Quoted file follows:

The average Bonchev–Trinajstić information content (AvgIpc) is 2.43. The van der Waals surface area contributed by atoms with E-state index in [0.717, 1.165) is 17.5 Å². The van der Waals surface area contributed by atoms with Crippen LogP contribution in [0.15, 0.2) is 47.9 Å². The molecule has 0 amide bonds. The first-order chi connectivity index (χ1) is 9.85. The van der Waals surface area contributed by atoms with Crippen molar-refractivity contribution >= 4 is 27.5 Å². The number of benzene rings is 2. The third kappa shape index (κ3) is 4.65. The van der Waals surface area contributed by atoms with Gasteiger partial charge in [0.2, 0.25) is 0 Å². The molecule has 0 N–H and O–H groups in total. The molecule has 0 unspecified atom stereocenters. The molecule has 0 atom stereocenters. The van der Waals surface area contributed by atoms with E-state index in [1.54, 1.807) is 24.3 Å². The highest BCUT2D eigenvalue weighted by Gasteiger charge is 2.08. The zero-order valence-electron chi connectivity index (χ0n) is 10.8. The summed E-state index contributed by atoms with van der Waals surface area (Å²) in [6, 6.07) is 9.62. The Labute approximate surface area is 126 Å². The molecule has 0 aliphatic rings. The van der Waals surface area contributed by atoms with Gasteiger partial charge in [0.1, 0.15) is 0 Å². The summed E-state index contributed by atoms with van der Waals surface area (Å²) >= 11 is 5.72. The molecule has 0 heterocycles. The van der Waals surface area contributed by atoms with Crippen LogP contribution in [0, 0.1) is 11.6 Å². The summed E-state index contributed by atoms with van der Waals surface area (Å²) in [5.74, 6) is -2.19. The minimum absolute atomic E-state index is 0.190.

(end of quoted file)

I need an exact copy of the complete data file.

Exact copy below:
The average Bonchev–Trinajstić information content (AvgIpc) is 2.43. The van der Waals surface area contributed by atoms with E-state index in [0.717, 1.165) is 17.5 Å². The van der Waals surface area contributed by atoms with Crippen LogP contribution in [0.15, 0.2) is 47.9 Å². The molecule has 0 amide bonds. The first-order chi connectivity index (χ1) is 9.85. The van der Waals surface area contributed by atoms with Crippen molar-refractivity contribution >= 4 is 27.5 Å². The number of benzene rings is 2. The third kappa shape index (κ3) is 4.65. The van der Waals surface area contributed by atoms with Gasteiger partial charge in [0.2, 0.25) is 0 Å². The molecule has 0 N–H and O–H groups in total. The molecule has 0 unspecified atom stereocenters. The molecule has 0 atom stereocenters. The van der Waals surface area contributed by atoms with E-state index in [1.54, 1.807) is 24.3 Å². The highest BCUT2D eigenvalue weighted by Gasteiger charge is 2.08. The zero-order valence-electron chi connectivity index (χ0n) is 10.8. The summed E-state index contributed by atoms with van der Waals surface area (Å²) in [6, 6.07) is 9.62. The Labute approximate surface area is 126 Å². The molecule has 0 aliphatic rings. The van der Waals surface area contributed by atoms with Gasteiger partial charge in [0.1, 0.15) is 0 Å². The summed E-state index contributed by atoms with van der Waals surface area (Å²) >= 11 is 5.72. The molecule has 0 heterocycles. The van der Waals surface area contributed by atoms with Crippen LogP contribution in [0, 0.1) is 11.6 Å². The summed E-state index contributed by atoms with van der Waals surface area (Å²) in [5.74, 6) is -2.19. The minimum absolute atomic E-state index is 0.190.